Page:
The Crook in the Lot – Part 1

This precious work by the puritan Thomas Boston, posthumously published by his friends after his death in 1732, is a treasured classic and well deserving of our attention and study. I intend to comment upon it’s content one section at a time, comparing it to Scripture, and applying it to our lives.

The first part of this book is an exposition of Ecclesiastes 7:13 “Consider the work of God, for who can make straight what He has made crooked.”

Boston’s opening sentence is somewhat painfully long, and I wonder how many people have read it and then immediately put down this book, never to pick it up again. I urge you not to do so. The puritans were often wordy. But a little effort to chip away at it will uncover some helpful things.

Here is that opening sentence: “A just view of afflicting incidents is altogether necessary to a Christian deportment under them; and that view is to be obtained by faith, not by sense; for it is the light of the word alone that represents them justly, discovering in them the work of God, and, consequently, designs becoming the Divine perfections.”

Dissecting the Opening Sentence

A just view of afflicting incidents“: He means a right way of looking at our trials. Not all people view trouble the right way. Our tendency, naturally, is to view troubles as bad. We cry out like Jacob and say “All these things are against me (Gen 42:36).” We are not prone to interpret our trials as good for us. Matthew Henry, another puritan, once wrote this “Through our ignorance and mistake, and the weakness of our faith, we often apprehend that to be against us which is really for us.” How rarely do we respond as James commends, to “count it all joy when you fall into various trials (James 1:2).” There is a right way and wrong way to view our trials. That is what Boston is saying. He is going to help us develop a “just view” or a right way of looking at things.

is altogether necessary to a Christian’s deportment under them“: In other words, if we don’t view our afflictions that come to us in life the right way, we will not manage them well. Note that. His first words informed us that we may have a right or wrong view of the affliction itself. Now he is saying that we, as Christians, may have a right or wrong response to trials. And these two are connected. A wrong view of the trouble will yield a wrong response. Our “deportment” is how we bear it. How are you and I bearing our troubles today? Do we become bitter, angry, resentful, depressed, worried? Or do we become more humbled, gracious, holy, and submissive to the Lord?

and that view is to be obtained by faith, not by sense“: Here he is saying we must believe what God says about our affliction, not what our own hearts, feelings, thoughts are telling us. That is what he means by this view obtained “by faith.” Faith in God’s word. Faith in His truth. Sometimes, in the midst of severe affliction, our senses, like Job’s wife, can give bad advice (“Curse God and die” – Job 2:9). Don’t listen to the lies of the world, the flesh or the Devil when it comes to afflictions. Our only question must be “Lord, will you explain this to me?” And we find His answer in Scripture alone.

for it is the light of the word alone that represents them justly“: God’s word is the only trustworthy interpreter of our sorrows and pains. Another way to say this might be that it is by the Word of God that we begin to rightly understand the Providence of God. To often we ask “Why is this happening to me?” without ever turning to the Scriptures to inform our answer. Boston is saying that we must let God’s word be our teacher here. As the Psalmist said “I have more understanding than all my teachers, for your testimonies are my meditation (Psalm 119:99).” The wisest person on earth can’t explain your circumstances as well as God’s word does.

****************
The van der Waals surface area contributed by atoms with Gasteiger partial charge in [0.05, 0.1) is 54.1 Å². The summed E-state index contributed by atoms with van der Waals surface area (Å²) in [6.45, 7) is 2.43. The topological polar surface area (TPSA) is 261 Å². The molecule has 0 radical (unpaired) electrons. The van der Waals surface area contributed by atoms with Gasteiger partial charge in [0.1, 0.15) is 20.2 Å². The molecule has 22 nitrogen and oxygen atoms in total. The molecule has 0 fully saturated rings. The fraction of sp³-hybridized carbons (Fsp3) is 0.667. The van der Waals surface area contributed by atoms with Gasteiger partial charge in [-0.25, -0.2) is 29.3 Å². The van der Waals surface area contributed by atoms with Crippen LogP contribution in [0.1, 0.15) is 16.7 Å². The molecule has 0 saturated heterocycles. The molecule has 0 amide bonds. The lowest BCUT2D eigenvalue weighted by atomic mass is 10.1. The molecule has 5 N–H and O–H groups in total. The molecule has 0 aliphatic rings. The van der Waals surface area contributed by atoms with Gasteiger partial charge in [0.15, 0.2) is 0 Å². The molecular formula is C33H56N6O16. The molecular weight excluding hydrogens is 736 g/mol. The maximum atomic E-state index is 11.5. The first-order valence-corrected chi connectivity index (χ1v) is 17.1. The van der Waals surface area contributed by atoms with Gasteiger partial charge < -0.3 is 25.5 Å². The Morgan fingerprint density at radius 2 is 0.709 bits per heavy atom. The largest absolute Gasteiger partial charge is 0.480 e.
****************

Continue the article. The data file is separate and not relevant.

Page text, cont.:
discovering in them the work of God“: Here is the chief thing to see in our trouble – God’s hand has done it. Troubles are not accidents. Afflictions do not happen by chance. It is an altogether misinformed view of life to assume that God sends us the pleasant things, and the Devil sends the unpleasant. No. Even when we see the wicked and evil hand of man in our trials, or our own sin, it is still God’s doing in the end. As Joseph said to his. brothers, “You meant it for evil, but God meant it for good.” Amos asked “If there is calamity in a city, will not the Lord have done it (Amos 3:6)?” There must be, if we are to view afflictions rightly, a “discovering” (or seeing) in them the work (the action, planning, purpose, hand) of God.

and consequently, designs becoming the Divine perfections.”: Knowing that God has ordered our afflictions is not enough, but we must also know that they are not capricious, random, or even malevolent. No. Their “designs” (that is, the purpose God intends for them) are entirely consistent with God’s nature as we know it (his “Divine perfections”). Another way to say this might be: God’s hand and His heart are aligned. What Boston is saying here is nothing different than what Jeremiah told the people in Jeremiah 29:11 “For I know the thoughts I think toward you, says the Lord, thoughts of peace and not of evil, to give you a future and a hope.” Those afflictions that have befallen you, dear Christian, come from the hand of our Heavenly Father, and every one of His perfections are in it.


So how could we write this opening line a bit differently? I don’t think it can be improved upon. But we could try to say it in a way more easily understood today.

For example: “It is very important to believe what God’s word says about our afflictions, and perceive God’s hand and heart in them, if we are to view them right, and bear them well.

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